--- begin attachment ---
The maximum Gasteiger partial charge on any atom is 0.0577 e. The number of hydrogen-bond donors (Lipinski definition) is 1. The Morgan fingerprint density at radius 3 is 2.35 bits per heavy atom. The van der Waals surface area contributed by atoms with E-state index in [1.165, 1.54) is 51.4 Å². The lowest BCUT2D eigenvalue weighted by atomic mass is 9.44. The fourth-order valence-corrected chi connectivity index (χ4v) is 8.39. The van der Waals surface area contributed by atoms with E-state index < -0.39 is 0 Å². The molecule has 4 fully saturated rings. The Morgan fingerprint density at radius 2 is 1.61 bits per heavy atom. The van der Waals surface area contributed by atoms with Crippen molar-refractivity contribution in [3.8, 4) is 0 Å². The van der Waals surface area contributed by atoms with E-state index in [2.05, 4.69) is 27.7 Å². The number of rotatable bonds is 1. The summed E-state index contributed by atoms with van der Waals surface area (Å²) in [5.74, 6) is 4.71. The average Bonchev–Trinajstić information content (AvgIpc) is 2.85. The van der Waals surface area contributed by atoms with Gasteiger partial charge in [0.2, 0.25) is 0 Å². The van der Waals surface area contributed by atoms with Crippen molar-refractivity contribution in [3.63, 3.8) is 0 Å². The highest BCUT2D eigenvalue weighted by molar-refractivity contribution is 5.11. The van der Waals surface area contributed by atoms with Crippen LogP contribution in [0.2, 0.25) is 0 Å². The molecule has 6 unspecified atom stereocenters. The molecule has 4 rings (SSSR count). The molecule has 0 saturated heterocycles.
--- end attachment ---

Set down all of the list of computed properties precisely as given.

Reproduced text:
The maximum Gasteiger partial charge on any atom is 0.0577 e. The number of hydrogen-bond donors (Lipinski definition) is 1. The Morgan fingerprint density at radius 3 is 2.35 bits per heavy atom. The van der Waals surface area contributed by atoms with E-state index in [1.165, 1.54) is 51.4 Å². The lowest BCUT2D eigenvalue weighted by atomic mass is 9.44. The fourth-order valence-corrected chi connectivity index (χ4v) is 8.39. The van der Waals surface area contributed by atoms with E-state index < -0.39 is 0 Å². The molecule has 4 fully saturated rings. The Morgan fingerprint density at radius 2 is 1.61 bits per heavy atom. The van der Waals surface area contributed by atoms with Crippen molar-refractivity contribution in [3.8, 4) is 0 Å². The van der Waals surface area contributed by atoms with E-state index in [2.05, 4.69) is 27.7 Å². The number of rotatable bonds is 1. The summed E-state index contributed by atoms with van der Waals surface area (Å²) in [5.74, 6) is 4.71. The average Bonchev–Trinajstić information content (AvgIpc) is 2.85. The van der Waals surface area contributed by atoms with Gasteiger partial charge in [0.2, 0.25) is 0 Å². The van der Waals surface area contributed by atoms with Crippen molar-refractivity contribution in [3.63, 3.8) is 0 Å². The highest BCUT2D eigenvalue weighted by molar-refractivity contribution is 5.11. The van der Waals surface area contributed by atoms with Crippen LogP contribution in [0.2, 0.25) is 0 Å². The molecule has 6 unspecified atom stereocenters. The molecule has 4 rings (SSSR count). The molecule has 0 saturated heterocycles.